- Coast Redwoods are the tallest living organisms on earth and can live to be 2,000 years old. Redwoods grow best in moderate temperatures and need significant moisture to thrive. The Redwoods' success in the San Francisco Bay Area is due in part to year-round fog, which condenses on the trees' needles, drips to the ground and provides moisture, even during the dry season.
Camping and Backpacking Information
- Pantoll Campground
- The Pantoll Campground is located on Panoramic Highway adjacent to the Pantoll Ranger Station. It has 16 campsites, each with a table, rock barbecue, food locker and space for a tent. Phones, faucets, firewood and flush toilets are nearby. There are no showers. Sites are first-come, first-served.
- The Steep Ravine Environmental Campground is located on a coastal terrace off Highway 1, one mile south of Stinson Beach. It has nine rustic cabins and seven primitive campsites. Each cabin has a wood stove, picnic table, benches, sleeping platforms and outdoor bbq. The cabins do not have running water or electricity. Primitive toilets, faucets, and firewood are nearby. Primitive campsites are located a few hundred yards from the parking area. Each site has a table, fire pit, food locker and space for a tent. Primitive toilets and water faucets are nearby. There are no showers at Steep Ravine Campground.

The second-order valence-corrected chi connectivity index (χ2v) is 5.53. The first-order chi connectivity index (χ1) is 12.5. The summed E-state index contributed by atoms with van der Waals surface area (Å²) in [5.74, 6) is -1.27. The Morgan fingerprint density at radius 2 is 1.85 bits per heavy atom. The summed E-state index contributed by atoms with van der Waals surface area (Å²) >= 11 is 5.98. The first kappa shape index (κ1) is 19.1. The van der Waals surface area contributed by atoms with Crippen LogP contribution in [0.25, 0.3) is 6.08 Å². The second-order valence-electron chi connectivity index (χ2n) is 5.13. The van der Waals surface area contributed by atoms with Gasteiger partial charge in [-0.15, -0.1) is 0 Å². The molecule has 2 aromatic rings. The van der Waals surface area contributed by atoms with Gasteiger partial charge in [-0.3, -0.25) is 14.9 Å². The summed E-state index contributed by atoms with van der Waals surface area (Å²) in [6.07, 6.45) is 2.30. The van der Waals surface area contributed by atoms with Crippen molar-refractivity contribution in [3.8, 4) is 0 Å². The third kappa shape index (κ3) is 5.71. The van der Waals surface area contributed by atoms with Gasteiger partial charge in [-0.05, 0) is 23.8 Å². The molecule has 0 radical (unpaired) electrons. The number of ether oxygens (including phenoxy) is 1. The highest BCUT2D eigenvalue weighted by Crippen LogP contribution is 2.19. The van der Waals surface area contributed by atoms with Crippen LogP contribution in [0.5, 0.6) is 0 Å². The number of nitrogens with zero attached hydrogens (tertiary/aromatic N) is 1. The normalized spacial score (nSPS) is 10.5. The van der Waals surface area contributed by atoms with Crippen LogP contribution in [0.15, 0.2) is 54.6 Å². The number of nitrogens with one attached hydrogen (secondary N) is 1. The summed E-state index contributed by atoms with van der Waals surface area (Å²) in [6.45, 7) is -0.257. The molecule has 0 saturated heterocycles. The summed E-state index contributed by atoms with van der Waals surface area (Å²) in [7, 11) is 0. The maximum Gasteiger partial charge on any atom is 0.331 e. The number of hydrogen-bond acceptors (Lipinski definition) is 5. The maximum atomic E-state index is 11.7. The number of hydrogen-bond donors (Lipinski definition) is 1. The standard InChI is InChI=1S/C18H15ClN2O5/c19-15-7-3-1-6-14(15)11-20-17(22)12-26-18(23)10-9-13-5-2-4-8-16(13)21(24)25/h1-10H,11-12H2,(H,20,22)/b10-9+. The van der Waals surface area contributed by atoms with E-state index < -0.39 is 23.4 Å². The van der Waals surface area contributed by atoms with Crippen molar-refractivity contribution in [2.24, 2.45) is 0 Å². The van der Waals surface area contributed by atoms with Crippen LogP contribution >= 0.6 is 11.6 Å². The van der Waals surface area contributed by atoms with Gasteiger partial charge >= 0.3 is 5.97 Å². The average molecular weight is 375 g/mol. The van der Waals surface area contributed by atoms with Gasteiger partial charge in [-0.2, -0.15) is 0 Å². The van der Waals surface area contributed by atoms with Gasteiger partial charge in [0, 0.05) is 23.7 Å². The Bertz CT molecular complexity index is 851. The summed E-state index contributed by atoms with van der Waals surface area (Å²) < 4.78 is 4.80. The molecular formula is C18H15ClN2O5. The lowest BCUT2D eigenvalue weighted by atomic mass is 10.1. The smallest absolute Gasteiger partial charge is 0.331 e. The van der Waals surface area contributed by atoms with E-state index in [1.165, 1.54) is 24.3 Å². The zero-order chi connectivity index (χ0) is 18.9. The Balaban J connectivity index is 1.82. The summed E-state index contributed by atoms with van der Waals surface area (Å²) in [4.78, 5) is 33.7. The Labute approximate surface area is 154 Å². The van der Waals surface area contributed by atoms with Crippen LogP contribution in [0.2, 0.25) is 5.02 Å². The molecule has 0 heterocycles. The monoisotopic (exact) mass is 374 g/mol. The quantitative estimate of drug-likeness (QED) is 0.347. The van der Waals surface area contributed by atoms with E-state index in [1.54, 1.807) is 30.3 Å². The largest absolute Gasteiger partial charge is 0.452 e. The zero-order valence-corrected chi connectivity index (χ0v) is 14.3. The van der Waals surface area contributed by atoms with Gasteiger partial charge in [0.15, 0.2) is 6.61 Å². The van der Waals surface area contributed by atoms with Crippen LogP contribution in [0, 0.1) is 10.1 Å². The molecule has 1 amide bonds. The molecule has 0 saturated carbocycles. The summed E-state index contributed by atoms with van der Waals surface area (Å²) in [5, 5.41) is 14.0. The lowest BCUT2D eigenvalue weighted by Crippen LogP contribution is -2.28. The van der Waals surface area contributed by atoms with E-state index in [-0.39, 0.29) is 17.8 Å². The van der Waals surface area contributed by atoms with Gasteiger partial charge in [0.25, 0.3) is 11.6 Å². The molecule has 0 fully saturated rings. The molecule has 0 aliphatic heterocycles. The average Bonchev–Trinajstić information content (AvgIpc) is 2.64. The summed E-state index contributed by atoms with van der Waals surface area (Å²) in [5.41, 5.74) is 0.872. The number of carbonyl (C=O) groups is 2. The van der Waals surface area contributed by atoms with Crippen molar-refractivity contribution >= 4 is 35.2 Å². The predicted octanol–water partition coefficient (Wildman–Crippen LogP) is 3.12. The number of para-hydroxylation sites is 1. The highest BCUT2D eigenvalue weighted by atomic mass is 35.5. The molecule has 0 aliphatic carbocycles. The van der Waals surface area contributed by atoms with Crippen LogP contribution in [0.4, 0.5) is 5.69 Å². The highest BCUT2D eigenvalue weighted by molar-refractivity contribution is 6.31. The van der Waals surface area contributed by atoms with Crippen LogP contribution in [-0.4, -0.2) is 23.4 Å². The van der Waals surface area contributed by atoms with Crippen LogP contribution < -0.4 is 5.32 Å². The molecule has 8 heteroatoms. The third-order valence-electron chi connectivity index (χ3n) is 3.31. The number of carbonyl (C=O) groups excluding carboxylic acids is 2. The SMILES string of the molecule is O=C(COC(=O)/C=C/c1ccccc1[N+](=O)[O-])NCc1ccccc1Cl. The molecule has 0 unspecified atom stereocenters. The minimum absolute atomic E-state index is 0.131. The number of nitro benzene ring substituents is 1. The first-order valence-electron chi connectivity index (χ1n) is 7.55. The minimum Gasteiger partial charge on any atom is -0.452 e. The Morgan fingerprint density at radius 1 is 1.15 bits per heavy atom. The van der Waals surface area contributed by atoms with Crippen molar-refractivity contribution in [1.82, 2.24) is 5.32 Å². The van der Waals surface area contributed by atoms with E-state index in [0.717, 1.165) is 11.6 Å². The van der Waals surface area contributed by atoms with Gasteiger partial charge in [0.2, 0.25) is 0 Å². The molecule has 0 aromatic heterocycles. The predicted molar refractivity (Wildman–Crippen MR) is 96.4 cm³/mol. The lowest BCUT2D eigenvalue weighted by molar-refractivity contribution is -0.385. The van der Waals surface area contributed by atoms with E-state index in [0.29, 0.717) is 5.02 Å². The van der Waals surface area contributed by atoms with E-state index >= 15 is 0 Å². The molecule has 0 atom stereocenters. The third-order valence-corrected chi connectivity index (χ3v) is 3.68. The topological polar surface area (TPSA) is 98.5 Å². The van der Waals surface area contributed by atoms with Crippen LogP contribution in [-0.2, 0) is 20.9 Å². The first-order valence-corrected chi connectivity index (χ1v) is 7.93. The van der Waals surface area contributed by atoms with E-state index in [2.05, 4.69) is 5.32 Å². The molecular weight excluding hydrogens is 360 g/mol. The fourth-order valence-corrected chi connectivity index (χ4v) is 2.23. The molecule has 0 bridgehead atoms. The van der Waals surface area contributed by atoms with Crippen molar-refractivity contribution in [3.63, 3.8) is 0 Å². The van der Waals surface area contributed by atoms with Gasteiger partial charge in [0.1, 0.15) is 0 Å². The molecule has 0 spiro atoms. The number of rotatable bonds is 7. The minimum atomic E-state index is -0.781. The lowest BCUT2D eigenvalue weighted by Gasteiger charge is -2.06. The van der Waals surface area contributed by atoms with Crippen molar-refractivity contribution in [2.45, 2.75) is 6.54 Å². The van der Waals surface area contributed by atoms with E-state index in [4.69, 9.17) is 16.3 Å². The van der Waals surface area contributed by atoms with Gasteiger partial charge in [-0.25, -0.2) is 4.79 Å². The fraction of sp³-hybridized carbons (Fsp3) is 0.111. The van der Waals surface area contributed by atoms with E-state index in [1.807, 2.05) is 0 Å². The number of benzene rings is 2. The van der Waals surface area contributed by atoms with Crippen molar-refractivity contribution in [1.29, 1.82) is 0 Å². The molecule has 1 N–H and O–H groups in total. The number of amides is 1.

- Alice Eastwood Group Camp is located off Panoramic Highway on Alice Eastwood Road. It has two campsites. Site A holds up to 50 people; Site B holds up to 25 people. Both sites have tables, flush toilets, water faucets with sinks, bbq grills and a large area for tents.
- Frank Valley Group Horse Camp is located 1.5 miles West of Muir Woods National Monument on Muir Woods Road. It has 12 pipe corrals, water faucets, watering troughs, picnic tables, fire rings and a pit toilet. The minimum group size is 2 horses; the maximum size is 12 horses.
- To reserve a campground visit www.reserveamerica.com or call 800.444.7275. For specific camping and campground questions, call Pantoll Ranger Station at 415.388.2070.
- Backcountry camping is not permitted within Mt Tamalpais State Park.
Steep Ravine Environmental Campground
Alice Eastwood Group Camp
Frank Valley Group Horse Camp
Rules and Regulations
- Dogs and Bikes are not permitted on the Alpine - Bootjack - TCC - Stapelveldt Loop.
Mt Tamalpais State Park is located north of San Francisco in Marin County. The Pantoll Ranger Station is located 8.5 miles from Highway 101 on Panoramic Highway. The Bootjack Trail is accessed from the Alpine Trailhead, located steps away from the Pantoll Ranger Station (to the left).
From Highway 101, exit Stinson Beach – Highway 1 and follow the exit ramp west .6 miles to the Highway 1 – Almonte Blvd intersection. Turn left on Highway 1 toward Stinson Beach. The road winds up the mountain to the Panoramic Highway split (3.2 miles) – veer right on Panoramic Highway (anticipate this quick turnoff). Remain on Panoramic Highway and follow signs for Mt Tamalpais State Park to the Pantoll Ranger Station (keep straight at the Muir Woods – Mill Valley fork at 4.0 miles).
The Pantoll Ranger Station is located on the left side of the road. Main lot parking carries an $8 fee. Free but limited parking is available across the street at the Matt Davis Trailhead.
Mt Tamalpais State Park
801 Panoramic Highway
Mill Valley, CA 94941